Our post on the work-work balance received resounding response. It’s clear many people feel the pain of juggling a thousand tasks and making it all work in equal proportions. One reader wrote me personally and said, “I can hardly stand these posts.”
My response? “Why don’t you really tell us what you think?”
She did. And in one of our rare guest post acceptances, we’d like to share Lisa’s thoughts with you.
James clearly hit a nerve last week with his post on balancing work and work. Participating in the landscape of raucous comments (60-something and counting), I nearly jumped out of my chair when I read one reader’s comment:
“I am my business.”
This comment made me realize that I work as an expert in a field that doesn’t exist. You see, there’s no such thing as work-life balance. There’s no such thing as work-work balance. Everything in our lives is in constant movement and continuous flow.
Let’s just say that if you’re in balance, you’re dead.
Beth, my business partner at Craving Balance, used to work in visual communications and branding for several very high profile companies.
While she succeeded wildly in her career, Beth’s friends and family would ask questions like, “Where have your been?” or “How come you’re so tired?” or “Why are you so thin?” and “Why are you so fat?”
Beth’s answer? “I am my business.”
One day, Beth went to work – and she was fired. She’d been voted off the island, sent adrift. She realized at that point that she didn’t have a life vest.
Beth had been so outwardly directed and her sense of self so co-opted by a career full of accolades and praise that she didn’t know who she was or what she would do next. She hadn’t integrated all the parts of her life because she’d never seen them as a complete whole.
She’d been working all her life and never once really asked herself, “Who am I?” She didn’t know. She’d been her business for so long and so completely that she’d forgotten who she was.
A Google search on the keyword “work-life balance returns 24 gazillion entries (on average). Underlying our craving for balance runs desperation for fulfillment, for our lives to mean something.
In that context, true balance (and resulting productivity) is an inside job.
We have to be willing to ask, “What is happiness? What is fulfillment?” We have to be courageous enough to hold ourselves accountable for integrating the answers to those questions into our everyday lives and making powerful choices as a result.
In business, a mission statement is a timeless statement of purpose that acts as a truing mechanism to keep your business in balance. It works in concert with all the elements of your business plan, pointing to what you value and what’s important to you.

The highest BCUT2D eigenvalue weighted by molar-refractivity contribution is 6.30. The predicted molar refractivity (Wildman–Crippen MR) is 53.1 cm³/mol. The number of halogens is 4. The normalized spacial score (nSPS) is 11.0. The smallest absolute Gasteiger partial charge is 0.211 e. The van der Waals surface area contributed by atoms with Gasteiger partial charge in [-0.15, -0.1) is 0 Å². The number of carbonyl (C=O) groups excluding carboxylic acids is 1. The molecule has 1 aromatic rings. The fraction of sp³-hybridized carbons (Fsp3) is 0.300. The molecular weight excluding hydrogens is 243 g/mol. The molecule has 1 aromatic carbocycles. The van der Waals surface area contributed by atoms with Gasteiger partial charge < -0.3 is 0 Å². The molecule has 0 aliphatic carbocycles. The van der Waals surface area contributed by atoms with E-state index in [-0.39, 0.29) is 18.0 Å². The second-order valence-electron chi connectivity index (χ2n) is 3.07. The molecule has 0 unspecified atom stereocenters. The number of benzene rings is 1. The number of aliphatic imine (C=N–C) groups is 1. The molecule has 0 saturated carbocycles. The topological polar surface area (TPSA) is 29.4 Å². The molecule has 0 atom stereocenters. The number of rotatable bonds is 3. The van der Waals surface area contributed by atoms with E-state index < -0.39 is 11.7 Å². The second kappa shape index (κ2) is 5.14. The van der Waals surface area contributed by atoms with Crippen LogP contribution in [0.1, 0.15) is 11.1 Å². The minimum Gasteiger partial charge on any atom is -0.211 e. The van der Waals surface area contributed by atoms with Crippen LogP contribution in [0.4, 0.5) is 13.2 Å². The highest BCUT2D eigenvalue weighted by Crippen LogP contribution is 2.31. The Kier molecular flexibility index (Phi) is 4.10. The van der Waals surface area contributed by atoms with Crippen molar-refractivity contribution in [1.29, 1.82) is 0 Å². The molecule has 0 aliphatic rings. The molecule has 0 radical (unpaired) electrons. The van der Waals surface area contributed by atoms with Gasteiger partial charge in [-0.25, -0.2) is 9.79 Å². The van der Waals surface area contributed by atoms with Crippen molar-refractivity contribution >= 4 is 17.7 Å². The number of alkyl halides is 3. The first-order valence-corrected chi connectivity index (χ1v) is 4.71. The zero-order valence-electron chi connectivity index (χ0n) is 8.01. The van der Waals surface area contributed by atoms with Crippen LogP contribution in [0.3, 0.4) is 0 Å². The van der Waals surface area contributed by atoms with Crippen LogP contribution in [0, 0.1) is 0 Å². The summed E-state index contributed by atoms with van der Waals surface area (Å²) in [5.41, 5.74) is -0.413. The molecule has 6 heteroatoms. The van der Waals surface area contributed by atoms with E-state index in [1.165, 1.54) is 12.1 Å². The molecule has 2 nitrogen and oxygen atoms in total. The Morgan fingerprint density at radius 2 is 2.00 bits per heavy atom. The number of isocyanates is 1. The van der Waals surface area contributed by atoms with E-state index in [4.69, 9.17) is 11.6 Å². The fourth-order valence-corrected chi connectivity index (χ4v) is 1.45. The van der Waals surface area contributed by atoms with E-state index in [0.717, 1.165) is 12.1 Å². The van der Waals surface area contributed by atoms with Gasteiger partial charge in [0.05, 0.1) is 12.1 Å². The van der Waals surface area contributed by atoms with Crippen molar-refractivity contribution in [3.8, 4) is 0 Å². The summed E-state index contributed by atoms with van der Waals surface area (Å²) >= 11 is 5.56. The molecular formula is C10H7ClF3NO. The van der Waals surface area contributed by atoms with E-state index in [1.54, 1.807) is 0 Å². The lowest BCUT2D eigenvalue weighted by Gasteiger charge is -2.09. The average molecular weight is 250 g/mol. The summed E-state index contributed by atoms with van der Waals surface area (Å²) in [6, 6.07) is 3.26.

When you know who you are and whom you serve, your choices become apparent, consistent, and (mostly) comfortable.
My business partner and I built an area our work around helping people write mission statements—or declarations—in four life areas: Life’s work, financial development, personal wellbeing and relationships.
Without declarations, people tend to experience their lives as a series of actions directed by a never-ending to-do list. With declarations, people develop a new kind of truing mechanism or self-correction process that helps them continuously align their choices with their deepest values.
Remember this? “I am my business.”
If you are your business, what does that mean in terms of life-work integration? How do you gain perspective or recognize when it’s time to self-correct? What happens when you sell your business or retire or are laid off or even fired?
Who are you then?
With all due respect, it’s your whole life, baby, and you’re stewarding it all. Underneath all of our work-life needs and wants and seemingly competing interests lies the beautiful stewardship of choice— the foundation for generating the experience of integration or the sensation of flow.
This is where we all routinely fall off the wagon. We think it has to be more complex than it really is.
But think of this: If relationships, work, financial development and personal wellbeing are the forks that flow into the river of your life, would a rain storm on the banks of one fork cause a flood in the river?
Even more, what if we welcomed the rain and dealt with the flood? It may just help remind us who we are and where our priorities lie.
Lisa Gates and Beth Gordon at Craving Balance offer MWP readers a special invitation:
Register for our free group teleclass intro on goal setting for the new year, and get our Craving Balance Workbook for free.
Free intros are scheduled for Tuesday and Wednesday this week. (Don’t worry guys, even though our niche is built around women, if you’re an MWP loyalist, you’re invited!)